Chronic pesticide exposure results in smaller bees: Study
Zee Media Bureau\Philaso G Kaping
New Delhi: Pesticides are affecting the physical growth of bumblebees thereby putting the survival of their colonies at risk, according to a new study.
Mark Brown, a Royal Holloway University of London professor of evolutionary ecology and conservation, along with with fellow university researchers Nigel Raine and Gemma Baron studied the impacts of chronic exposure to the pesticide pyrethroid, commonly used on flowering crops to prevent insect damage, on bumblebee at both the individual and colony level.
The researchers monitored bee colonies for over four months in the laboratory, recording colony growth and reproductive output. They found that pesticide-treated colonies produced workers with a significantly lower body mass.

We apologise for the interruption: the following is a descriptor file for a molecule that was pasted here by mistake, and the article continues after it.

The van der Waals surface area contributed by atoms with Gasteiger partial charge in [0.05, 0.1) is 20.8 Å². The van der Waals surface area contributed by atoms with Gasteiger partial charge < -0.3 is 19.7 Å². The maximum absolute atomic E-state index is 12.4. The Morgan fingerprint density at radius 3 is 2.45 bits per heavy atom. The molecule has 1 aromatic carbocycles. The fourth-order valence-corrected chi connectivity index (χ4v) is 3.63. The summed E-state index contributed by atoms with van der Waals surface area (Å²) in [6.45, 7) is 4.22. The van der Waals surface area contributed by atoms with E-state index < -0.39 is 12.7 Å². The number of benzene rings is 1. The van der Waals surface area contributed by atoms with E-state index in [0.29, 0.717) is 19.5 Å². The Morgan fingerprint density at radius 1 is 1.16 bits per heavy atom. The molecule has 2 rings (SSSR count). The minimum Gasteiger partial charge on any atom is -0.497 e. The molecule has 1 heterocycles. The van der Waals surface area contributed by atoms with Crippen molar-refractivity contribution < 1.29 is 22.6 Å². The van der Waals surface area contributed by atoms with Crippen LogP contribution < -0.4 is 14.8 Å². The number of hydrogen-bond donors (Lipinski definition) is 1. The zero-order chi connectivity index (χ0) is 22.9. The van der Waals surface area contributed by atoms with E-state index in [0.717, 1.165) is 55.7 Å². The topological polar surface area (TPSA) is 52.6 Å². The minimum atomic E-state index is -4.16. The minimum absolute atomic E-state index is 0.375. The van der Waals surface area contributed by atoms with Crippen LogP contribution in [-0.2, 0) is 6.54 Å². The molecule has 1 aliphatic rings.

"We already know that larger bumblebees are more effective at foraging," said Gemma Baron. "Our result, revealing that this pesticide causes bees to hatch out at a smaller size, is of concern as the size of workers produced in the field is likely to be a key component of colony success, with smaller bees being less efficient at collecting nectar and pollen from flowers."
This is a cause for concern as bees account for 80 percent of plant pollination by insects, vital to global food production. Without them, many crops would be unable to bear fruit or would have to be pollinated by hand.
"Bumblebees are essential to our food chain so it`s critical we understand how wild bees might be impacted by the chemicals we are putting into the environment," said Mark Brown. "We know we have to protect plants from insect damage but we need to find a balance and ensure we are not harming our bees in the process."
The findings are published in the Journal of Applied Ecology.
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